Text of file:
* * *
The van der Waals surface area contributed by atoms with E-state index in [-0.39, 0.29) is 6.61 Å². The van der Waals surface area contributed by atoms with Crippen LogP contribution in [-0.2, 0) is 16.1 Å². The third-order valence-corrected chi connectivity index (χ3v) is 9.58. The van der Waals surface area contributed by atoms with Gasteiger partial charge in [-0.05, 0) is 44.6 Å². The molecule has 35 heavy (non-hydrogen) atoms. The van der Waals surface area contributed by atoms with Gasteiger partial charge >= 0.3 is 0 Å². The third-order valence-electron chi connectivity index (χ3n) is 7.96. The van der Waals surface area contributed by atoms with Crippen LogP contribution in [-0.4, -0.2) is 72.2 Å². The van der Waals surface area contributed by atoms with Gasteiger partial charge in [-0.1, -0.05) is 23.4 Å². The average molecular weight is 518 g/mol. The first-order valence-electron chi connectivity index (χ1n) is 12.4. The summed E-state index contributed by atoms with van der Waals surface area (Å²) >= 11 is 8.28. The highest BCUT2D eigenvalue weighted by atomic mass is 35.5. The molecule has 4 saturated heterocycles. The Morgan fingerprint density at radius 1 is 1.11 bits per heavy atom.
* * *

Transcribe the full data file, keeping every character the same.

The van der Waals surface area contributed by atoms with E-state index in [-0.39, 0.29) is 6.61 Å². The van der Waals surface area contributed by atoms with Crippen LogP contribution in [-0.2, 0) is 16.1 Å². The third-order valence-corrected chi connectivity index (χ3v) is 9.58. The van der Waals surface area contributed by atoms with Gasteiger partial charge in [-0.05, 0) is 44.6 Å². The molecule has 35 heavy (non-hydrogen) atoms. The van der Waals surface area contributed by atoms with Gasteiger partial charge >= 0.3 is 0 Å². The third-order valence-electron chi connectivity index (χ3n) is 7.96. The van der Waals surface area contributed by atoms with Crippen LogP contribution in [-0.4, -0.2) is 72.2 Å². The van der Waals surface area contributed by atoms with Gasteiger partial charge in [-0.1, -0.05) is 23.4 Å². The average molecular weight is 518 g/mol. The first-order valence-electron chi connectivity index (χ1n) is 12.4. The summed E-state index contributed by atoms with van der Waals surface area (Å²) >= 11 is 8.28. The highest BCUT2D eigenvalue weighted by atomic mass is 35.5. The molecule has 4 saturated heterocycles. The Morgan fingerprint density at radius 1 is 1.11 bits per heavy atom.